In February 2020, Ramelow was criticized because a tweet from the year 2012 surfaced where he posted a photograph of the Soviet Premier Joseph Stalin and commented "Comrade Stalin ;-)".[8]

On 4 March, Ramelow was again elected as Minister President by the Landtag due to the abstentions of the CDU and FDP. After the vote, he refused to shake the hand of Björn Höcke, leader of the Thuringian AfD.[9]

During the COVID-19 pandemic in Germany, Ramelow became one of Germany's most prominent critics of lockdowns. Under Ramelow, Thuringia was the first state to lift restrictions following the first wave,[10] and Ramelow resisted lockdown measures requested by Angela Merkel during the second wave in late Autumn and the run-up to Christmas.[11] In January, as Thuringia became Germany's worst affected state, Ramelow announced that he regretted this decision and now supported a hard lockdown.[11]


  1. ^ "Verfassungsschutz darf Linke beobachten". dpa (in German). Münchner Merkur. 21 July 2010. Retrieved 31 October 2019.
  2. ^ Küpper, Mechthild (22 July 2010). "Verfassungsschutz darf Ramelow beobachten" (in German). Frankfurter Allgemeine Zeitung. Retrieved 31 October 2019.
  3. ^ "Court rules against monitoring of Left party politician Ramelow". Deutsche Welle. 9 October 2013. Retrieved 23 January 2015.
  4. ^ Donahue, Patrick (9 October 2013). "German Court Rules Spying on Left Party Lawmaker is Illegal". Bloomberg. Retrieved 23 January 2015.
  5. ^ Kirschbaum, Erik (5 December 2014). "German state elects reform communist leader in historic shift". Reuters. Retrieved 31 October 2019.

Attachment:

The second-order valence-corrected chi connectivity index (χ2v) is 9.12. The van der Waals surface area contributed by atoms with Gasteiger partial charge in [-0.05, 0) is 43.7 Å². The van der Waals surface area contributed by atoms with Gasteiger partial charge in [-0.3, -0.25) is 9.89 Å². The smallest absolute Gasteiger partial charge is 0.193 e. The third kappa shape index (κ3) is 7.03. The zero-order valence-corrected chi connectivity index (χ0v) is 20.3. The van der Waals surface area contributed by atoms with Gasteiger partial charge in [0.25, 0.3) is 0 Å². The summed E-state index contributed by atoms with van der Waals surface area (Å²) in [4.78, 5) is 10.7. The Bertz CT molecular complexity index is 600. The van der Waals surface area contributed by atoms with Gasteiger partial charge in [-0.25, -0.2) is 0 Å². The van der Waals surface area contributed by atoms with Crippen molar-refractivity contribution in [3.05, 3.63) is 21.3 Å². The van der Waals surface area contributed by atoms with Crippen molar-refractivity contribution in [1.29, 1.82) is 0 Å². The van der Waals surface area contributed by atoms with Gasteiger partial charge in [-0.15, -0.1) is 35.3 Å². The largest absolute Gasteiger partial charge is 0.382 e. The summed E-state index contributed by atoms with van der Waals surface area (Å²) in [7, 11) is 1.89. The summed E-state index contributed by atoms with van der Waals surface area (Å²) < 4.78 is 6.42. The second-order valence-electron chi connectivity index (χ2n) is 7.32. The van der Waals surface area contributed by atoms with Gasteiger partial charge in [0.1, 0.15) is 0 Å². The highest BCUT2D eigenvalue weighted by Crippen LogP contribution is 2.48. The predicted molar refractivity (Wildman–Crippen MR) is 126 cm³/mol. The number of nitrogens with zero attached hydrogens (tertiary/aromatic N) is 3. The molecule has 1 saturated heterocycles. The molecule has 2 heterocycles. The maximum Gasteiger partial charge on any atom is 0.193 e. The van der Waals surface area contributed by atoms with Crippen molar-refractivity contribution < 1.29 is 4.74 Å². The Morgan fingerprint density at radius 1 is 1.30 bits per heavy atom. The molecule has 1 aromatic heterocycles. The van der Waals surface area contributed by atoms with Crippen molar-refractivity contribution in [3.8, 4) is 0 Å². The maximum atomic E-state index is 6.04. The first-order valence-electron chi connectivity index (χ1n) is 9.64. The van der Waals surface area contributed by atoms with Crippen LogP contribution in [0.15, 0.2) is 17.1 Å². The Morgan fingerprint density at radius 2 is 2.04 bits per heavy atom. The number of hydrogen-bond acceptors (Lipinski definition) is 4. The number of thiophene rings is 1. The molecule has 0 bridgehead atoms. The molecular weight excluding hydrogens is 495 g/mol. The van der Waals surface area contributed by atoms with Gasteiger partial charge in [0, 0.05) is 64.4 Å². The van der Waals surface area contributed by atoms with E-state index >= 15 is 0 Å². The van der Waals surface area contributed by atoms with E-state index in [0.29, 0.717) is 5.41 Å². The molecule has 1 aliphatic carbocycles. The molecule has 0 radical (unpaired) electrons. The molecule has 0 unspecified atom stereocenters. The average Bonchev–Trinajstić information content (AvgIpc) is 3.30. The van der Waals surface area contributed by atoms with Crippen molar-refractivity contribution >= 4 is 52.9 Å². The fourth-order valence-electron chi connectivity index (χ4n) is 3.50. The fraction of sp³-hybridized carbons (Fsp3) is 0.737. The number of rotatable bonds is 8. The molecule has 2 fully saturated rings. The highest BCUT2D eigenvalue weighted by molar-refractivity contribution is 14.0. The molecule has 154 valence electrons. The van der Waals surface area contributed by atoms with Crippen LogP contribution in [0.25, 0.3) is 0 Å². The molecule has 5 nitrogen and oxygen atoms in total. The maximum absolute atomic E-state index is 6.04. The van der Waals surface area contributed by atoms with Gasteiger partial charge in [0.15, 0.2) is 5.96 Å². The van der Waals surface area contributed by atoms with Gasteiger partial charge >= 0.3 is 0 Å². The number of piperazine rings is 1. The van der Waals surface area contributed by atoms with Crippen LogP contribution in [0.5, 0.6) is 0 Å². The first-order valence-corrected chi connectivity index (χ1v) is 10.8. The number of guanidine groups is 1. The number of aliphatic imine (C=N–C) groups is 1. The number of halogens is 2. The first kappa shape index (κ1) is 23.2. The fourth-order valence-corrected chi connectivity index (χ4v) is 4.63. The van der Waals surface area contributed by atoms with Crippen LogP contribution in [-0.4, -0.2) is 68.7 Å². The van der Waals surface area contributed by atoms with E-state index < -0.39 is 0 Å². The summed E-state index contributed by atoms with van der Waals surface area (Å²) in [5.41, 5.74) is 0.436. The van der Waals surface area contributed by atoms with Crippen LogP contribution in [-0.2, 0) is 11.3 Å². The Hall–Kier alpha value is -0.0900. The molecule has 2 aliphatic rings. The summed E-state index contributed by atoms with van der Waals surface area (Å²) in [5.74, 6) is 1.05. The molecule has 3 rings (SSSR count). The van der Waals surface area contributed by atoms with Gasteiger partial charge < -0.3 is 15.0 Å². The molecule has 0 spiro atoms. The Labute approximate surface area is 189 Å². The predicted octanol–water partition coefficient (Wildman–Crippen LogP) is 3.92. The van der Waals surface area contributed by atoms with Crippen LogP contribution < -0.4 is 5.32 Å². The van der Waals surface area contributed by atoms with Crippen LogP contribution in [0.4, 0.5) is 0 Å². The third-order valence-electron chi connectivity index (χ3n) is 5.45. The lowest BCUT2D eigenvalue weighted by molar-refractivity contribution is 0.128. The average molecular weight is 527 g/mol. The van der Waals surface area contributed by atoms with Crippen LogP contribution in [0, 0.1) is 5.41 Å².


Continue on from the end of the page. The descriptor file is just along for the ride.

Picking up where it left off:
6. ^ Olterman, Philip (5 February 2020). "Outrage as German centre-right votes with AfD to oust Thuringia premier". The Guardian. Retrieved 5 February 2020.
  7. ^ "Germany AfD: Thuringia PM quits amid fury over far right". BBC News. 6 February 2020. Retrieved 6 February 2020.
  8. ^ Gensing, Patrick (12 February 2020).""Ramelow-Tweet von 2012 - Wirbel um den "Genossen Stalin". Tagesschau. Retrieved 12 February 2020. In German Ramelow commented: "Genosse Stalin ;-)".
  9. ^ "Left party politician Bodo Ramelow wins key German state vote". Deutsche Welle. 4 March 2020.
  10. ^ Brady, Kate (25 May 2020). "Thuringia: Germany's coronavirus guinea pigs?". Deutsche Welle. Retrieved 15 February 2021.
  11. ^ a b "Ramelow fordert "richtigen Lockdown"". n-tv. 8 January 2020. Retrieved 15 February 2021.
Political offices Preceded byReiner Haseloff President of the Bundesrat 2021–present Incumbent Order of precedence Preceded byOlaf Scholzas Chancellor Order of precedence of GermanyPresident of the Bundesrat Succeeded byStephan Harbarthas President of the Federal Constitutional Court